“Once you make the decision to build a barn with solar power, you’re going to want to position the barn on your property in a way that will deliver maximum sun exposure to the panels,” said Gruetter. “It will be more difficult and expensive to install solar panels on a barn with a steep roof pitch; you’ll also receive less sunlight and the panels will appear more conspicuous. For this reason, we think gable and monitor barns are more conducive to solar systems than gambrel or A-frame barns.”

For barns that do not have south-facing roofs, or roofs that can’t hold the load of solar panels, a pole-mounted solar array or one that sits on a rack on the ground can be the answer. Placement of the array is crucial in order to get the most expose to the sun as possible. Shade cannot cover any part of the array, since even loss of a small portion of the array during the day can have a significant effect on the amount of electricity the system produces. Also, keep in mind that the sun changes position throughout the seasons, and that an area of sun on the ground near your barn in summer may actually be blocked by the barn’s shade in the wintertime.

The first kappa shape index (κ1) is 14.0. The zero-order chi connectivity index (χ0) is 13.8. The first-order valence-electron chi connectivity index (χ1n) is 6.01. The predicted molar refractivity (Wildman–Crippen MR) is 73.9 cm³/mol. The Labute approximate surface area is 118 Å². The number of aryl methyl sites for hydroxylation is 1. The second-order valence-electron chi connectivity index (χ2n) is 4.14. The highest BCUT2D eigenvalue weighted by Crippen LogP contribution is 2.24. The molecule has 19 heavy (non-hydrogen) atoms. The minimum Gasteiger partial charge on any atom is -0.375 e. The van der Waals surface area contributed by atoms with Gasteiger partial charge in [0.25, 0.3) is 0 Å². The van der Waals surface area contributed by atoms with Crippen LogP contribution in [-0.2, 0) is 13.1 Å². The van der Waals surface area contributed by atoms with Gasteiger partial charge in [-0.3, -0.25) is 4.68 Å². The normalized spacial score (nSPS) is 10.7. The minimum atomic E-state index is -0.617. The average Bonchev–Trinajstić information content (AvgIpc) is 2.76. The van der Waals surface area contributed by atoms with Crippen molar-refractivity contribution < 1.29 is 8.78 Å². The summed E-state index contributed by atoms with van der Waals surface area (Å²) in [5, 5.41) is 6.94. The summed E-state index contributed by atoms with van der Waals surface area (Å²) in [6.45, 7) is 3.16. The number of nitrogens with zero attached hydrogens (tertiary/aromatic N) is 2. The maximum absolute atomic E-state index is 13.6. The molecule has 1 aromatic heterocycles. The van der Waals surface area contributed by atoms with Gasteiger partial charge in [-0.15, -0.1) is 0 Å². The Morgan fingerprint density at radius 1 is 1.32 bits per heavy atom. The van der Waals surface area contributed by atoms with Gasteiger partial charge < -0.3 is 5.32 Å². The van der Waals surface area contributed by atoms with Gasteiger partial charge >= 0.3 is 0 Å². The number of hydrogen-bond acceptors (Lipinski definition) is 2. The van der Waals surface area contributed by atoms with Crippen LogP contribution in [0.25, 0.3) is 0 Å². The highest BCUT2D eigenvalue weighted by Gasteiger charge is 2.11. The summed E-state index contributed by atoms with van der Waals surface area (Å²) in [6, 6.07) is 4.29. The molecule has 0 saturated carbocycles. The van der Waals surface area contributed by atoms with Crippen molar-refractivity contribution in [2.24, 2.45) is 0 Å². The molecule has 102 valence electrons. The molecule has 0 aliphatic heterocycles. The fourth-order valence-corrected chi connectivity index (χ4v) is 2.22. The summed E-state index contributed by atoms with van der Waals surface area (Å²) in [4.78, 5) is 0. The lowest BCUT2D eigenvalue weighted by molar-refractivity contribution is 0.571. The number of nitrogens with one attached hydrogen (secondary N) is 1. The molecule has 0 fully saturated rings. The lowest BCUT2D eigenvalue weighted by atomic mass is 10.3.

Finding a reliable solar power company is crucial if you are going to get a good system that has been properly installed. To find a reliable installer, consider contacting your local power utility or state agency overseeing power utilities where you live. You may be able to get a referral to several companies that are certified to install a solar power system for your barn.

Determining the incentives available in your state are also important when determining whether you can afford to install solar. The Department of Energy has posted the Database of State Incentives for Renewables & Efficiency (DSIRE) website, which lists incentives by state for solar power installation (